Health risks fade after hormone therapy stops

Health risks related to hormone therapy with oestrogen might go away after women stop the treatments, a new study suggests.

The results are good news for women in their 50s, said Graham Colditz, a professor at the Washington University School of Medicine, because that's the age group most likely to take hormones to treat menopause symptoms.

"But that doesn't mean continuing to take them for five to 10 years won't have some risks emerge," Colditz, who wrote an editorial that was published along with the study, told.

New research

The new research focused on some of the same women who participated in a study that first raised concerns about the safety of hormone therapy. The women all had undergone hysterectomy before joining the study; after joining, they were assigned to a group that received oestrogen pills.

Findings from the federally-funded study, called the Women's Health Initiative, showed in 2002 that a combination of hormones including oestrogen was tied to more strokes and blood clots, and fewer hip fractures.

But now, several years after the women stopped taking the oestrogen, their risks for complications - including not just strokes and blood clots but breast cancer and heart problems - have returned to normal, according to a report in the Journal of the American Medical Association.

The findings

The results apply only to women in their 50s, and only to those taking oestrogen after a hysterectomy; for older women taking a combination of hormones, the risks tied therapy persist.

Hysterectomy - removal of the uterus - is the second most common surgery among women, and one third of women have had a hysterectomy by age 60. Oestrogen by itself can lead to cancer of the lining of the uterus; that's why women who have a uterus and need hormone therapy must take a combination instead of oestrogen alone.

The original findings from the Women' Health Initiative contributed to ending the practise of prescribing hormone therapy to women for preventing heart disease, said Colditz.

But many women who have had a hysterectomy use oestrogen to relieve the symptoms of menopause, "although questions remain regarding the safety of this treatment," Colditz wrote.

The new study

The new study followed 7,645 women for 10 years - six years during hormone treatment and four years after ending the treatment.

Women randomly assigned to take hormone therapy used Premarin, a hormone therapy made by Wyeth, a pharmaceutical company now owned by Pfizer.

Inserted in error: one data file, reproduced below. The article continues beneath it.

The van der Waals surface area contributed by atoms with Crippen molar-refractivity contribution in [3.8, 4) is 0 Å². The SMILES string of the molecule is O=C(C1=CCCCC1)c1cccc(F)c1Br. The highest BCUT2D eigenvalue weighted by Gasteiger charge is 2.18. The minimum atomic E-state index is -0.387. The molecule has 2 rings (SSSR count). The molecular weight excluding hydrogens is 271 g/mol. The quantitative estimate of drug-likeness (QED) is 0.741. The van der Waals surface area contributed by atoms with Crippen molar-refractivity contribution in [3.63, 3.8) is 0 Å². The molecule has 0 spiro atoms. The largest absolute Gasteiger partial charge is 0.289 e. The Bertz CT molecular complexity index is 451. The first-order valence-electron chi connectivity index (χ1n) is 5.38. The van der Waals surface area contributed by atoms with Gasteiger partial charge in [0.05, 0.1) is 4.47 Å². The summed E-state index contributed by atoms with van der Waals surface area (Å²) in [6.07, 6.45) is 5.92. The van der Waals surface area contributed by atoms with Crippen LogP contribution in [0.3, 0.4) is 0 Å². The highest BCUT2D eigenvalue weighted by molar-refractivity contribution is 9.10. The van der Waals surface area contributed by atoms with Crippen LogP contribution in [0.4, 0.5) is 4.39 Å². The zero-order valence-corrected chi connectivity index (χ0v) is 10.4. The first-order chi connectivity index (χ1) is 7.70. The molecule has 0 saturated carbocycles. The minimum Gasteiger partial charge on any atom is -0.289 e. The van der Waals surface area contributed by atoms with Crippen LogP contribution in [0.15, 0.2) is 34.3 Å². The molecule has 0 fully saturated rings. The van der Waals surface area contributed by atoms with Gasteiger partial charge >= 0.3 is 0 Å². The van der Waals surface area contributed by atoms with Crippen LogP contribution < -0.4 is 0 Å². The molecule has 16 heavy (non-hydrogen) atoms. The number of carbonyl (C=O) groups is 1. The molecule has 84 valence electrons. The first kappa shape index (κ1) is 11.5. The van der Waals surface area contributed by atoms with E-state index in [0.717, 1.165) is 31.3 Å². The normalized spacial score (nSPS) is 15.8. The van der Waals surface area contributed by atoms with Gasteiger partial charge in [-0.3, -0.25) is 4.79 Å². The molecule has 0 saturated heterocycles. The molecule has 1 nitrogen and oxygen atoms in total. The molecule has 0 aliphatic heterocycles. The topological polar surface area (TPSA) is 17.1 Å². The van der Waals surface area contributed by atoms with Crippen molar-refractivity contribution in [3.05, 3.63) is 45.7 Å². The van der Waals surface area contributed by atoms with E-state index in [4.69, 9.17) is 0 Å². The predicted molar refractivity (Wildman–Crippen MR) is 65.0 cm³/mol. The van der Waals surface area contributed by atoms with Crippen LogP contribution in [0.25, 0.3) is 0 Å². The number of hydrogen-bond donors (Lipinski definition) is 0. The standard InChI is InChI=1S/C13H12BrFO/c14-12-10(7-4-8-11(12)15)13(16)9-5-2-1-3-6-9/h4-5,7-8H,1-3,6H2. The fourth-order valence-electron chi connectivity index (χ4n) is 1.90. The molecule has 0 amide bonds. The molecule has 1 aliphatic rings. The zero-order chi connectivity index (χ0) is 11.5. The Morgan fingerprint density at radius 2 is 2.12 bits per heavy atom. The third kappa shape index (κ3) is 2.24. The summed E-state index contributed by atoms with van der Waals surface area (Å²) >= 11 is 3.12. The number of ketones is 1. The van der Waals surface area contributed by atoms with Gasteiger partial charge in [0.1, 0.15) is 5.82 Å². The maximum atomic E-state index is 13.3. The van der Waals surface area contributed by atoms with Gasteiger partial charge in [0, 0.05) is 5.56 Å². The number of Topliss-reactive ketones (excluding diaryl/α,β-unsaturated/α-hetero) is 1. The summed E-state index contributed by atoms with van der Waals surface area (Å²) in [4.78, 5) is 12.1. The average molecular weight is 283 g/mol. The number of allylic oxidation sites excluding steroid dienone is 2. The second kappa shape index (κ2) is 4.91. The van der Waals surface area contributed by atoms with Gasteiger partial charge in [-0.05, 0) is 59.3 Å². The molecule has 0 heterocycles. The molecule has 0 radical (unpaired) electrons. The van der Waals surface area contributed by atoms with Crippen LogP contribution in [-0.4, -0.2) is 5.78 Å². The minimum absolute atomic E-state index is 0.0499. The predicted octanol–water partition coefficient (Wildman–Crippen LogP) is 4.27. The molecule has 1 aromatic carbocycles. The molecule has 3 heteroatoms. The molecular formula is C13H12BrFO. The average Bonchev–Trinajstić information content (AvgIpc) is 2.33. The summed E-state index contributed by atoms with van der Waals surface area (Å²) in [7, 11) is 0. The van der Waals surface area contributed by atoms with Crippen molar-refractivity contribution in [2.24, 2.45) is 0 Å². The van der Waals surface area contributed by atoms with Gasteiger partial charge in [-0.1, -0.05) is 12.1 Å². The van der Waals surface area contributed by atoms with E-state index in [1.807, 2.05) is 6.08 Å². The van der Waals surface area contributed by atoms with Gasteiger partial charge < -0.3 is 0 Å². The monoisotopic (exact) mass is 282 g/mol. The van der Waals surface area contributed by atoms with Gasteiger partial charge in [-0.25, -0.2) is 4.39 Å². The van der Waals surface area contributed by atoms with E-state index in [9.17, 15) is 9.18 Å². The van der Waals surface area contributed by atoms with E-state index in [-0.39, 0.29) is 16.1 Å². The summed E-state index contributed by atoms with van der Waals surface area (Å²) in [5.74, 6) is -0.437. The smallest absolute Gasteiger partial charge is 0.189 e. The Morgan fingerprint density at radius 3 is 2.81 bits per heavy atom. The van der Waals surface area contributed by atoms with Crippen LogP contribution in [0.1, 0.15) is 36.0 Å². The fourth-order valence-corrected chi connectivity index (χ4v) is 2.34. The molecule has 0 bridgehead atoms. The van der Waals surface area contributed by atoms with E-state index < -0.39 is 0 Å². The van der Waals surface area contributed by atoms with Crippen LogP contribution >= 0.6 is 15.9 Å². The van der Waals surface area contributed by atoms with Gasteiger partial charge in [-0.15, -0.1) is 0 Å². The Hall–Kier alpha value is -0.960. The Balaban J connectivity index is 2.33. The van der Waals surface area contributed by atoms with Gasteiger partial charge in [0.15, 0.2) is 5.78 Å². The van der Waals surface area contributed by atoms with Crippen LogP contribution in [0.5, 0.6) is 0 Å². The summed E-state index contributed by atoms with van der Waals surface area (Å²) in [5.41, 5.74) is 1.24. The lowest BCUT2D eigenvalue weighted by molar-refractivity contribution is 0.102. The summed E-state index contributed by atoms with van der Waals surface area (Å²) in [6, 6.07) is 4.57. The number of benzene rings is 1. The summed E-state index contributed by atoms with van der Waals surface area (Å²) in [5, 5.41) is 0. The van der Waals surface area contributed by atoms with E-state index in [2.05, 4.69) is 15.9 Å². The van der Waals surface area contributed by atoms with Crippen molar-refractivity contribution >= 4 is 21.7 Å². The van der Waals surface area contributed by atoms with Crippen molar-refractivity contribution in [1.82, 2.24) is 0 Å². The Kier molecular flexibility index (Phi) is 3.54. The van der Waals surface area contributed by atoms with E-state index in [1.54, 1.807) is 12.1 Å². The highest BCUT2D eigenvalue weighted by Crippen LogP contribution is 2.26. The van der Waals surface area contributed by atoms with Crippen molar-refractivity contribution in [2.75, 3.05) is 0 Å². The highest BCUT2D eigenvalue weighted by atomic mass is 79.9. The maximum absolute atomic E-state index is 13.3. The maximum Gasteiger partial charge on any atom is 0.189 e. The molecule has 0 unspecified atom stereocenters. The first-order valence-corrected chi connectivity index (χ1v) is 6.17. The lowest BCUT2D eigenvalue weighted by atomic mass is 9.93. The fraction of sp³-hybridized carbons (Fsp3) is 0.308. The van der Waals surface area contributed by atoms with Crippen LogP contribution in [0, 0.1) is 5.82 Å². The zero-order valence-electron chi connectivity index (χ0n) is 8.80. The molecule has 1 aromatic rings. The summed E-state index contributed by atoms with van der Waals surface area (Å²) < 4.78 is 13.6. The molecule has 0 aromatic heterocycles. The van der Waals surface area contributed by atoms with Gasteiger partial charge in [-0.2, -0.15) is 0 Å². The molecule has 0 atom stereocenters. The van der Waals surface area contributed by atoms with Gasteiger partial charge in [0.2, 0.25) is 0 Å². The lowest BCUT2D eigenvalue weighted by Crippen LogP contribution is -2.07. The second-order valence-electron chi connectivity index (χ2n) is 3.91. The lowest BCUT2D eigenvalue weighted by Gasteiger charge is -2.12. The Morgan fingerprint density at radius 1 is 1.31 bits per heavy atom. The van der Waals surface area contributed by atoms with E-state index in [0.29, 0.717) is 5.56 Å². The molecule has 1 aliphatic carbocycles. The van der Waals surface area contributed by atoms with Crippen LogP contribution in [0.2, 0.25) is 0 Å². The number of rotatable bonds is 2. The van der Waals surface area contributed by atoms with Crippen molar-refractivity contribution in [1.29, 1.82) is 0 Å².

During the treatment, stroke was 36% more likely and blood clots were 47% more likely among women who took oestrogen compared to those who didn't.

That meant 45 out of every 10,000 women taking hormone therapy had a stroke compared to 34 out of every 10,000 women who didn't take oestrogen.

And 23 of every 10,000 women taking oestrogen had a blood clot compared to 15 out of every 10,000 women who were not on the treatment.

Fewer heart attacks and deaths

However, after 10 years, there was no significant difference between the groups for these conditions.

For women in their 50s, oestrogen treatment even appeared to have some benefits over time. The hormones were linked to a 46% drop in the risk of a heart attack and a 27% drop in the risk of dying after 10 years.

That translated to 12 fewer heart attacks and 13 fewer deaths for every 10,000 women in this age group.

For women in their 70s, however, those benefits were missing, and for some conditions their risks were increased if they took oestrogen.

The authors wrote that oestrogen therapy was tied to 16 extra heart attacks and 19 additional deaths among women in this older age group at the end of the 10 years.

"If you're a woman in your 70s, there's very little reason to initiate oestrogen," Dr Andrea LaCroix, of the Fred Hutchinson Cancer Research Centre in Seattle and the lead author of the study, said.

Risk of breast cancer with HRT

Though the risk of breast cancer in this study appeared to be the same between women who took oestrogen and those who didn't, Colditz said other studies have found a link between the cancer and the hormone therapy.

A different arm of the Women's Health Initiative - which ended in 2002 - found an increased risk of breast cancer and heart disease among women who took oestrogen plus progesterone hormone therapy.

Colditz added that it's not clear what the age limit or length of time on oestrogen therapy should be to provide the most benefit and the least risk.

The women in this study adhered to the oestrogen regimen for an average of three and a half years, and continued to take the hormone at some level for a total of six.

"Some women are long term hormone therapy users and they don't want to stop," LaCroix said. "Our data don't speak clearly for them." (Reuters Health/ March 2011)

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